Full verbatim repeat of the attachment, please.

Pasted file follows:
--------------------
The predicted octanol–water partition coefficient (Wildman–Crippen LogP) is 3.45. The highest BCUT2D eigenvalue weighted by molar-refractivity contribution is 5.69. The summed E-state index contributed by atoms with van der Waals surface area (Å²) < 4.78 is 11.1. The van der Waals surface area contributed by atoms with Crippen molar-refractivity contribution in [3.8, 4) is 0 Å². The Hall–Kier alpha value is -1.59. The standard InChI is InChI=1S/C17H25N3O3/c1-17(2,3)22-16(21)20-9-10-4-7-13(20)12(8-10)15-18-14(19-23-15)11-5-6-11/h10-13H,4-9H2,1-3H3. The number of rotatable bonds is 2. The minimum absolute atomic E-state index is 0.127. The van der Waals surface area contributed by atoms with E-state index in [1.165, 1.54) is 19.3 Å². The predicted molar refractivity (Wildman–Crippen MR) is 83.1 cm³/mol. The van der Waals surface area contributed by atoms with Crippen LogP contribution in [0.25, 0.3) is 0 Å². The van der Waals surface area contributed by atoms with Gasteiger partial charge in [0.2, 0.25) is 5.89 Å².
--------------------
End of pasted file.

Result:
The predicted octanol–water partition coefficient (Wildman–Crippen LogP) is 3.45. The highest BCUT2D eigenvalue weighted by molar-refractivity contribution is 5.69. The summed E-state index contributed by atoms with van der Waals surface area (Å²) < 4.78 is 11.1. The van der Waals surface area contributed by atoms with Crippen molar-refractivity contribution in [3.8, 4) is 0 Å². The Hall–Kier alpha value is -1.59. The standard InChI is InChI=1S/C17H25N3O3/c1-17(2,3)22-16(21)20-9-10-4-7-13(20)12(8-10)15-18-14(19-23-15)11-5-6-11/h10-13H,4-9H2,1-3H3. The number of rotatable bonds is 2. The minimum absolute atomic E-state index is 0.127. The van der Waals surface area contributed by atoms with E-state index in [1.165, 1.54) is 19.3 Å². The predicted molar refractivity (Wildman–Crippen MR) is 83.1 cm³/mol. The van der Waals surface area contributed by atoms with Crippen LogP contribution in [0.25, 0.3) is 0 Å². The van der Waals surface area contributed by atoms with Gasteiger partial charge in [0.2, 0.25) is 5.89 Å².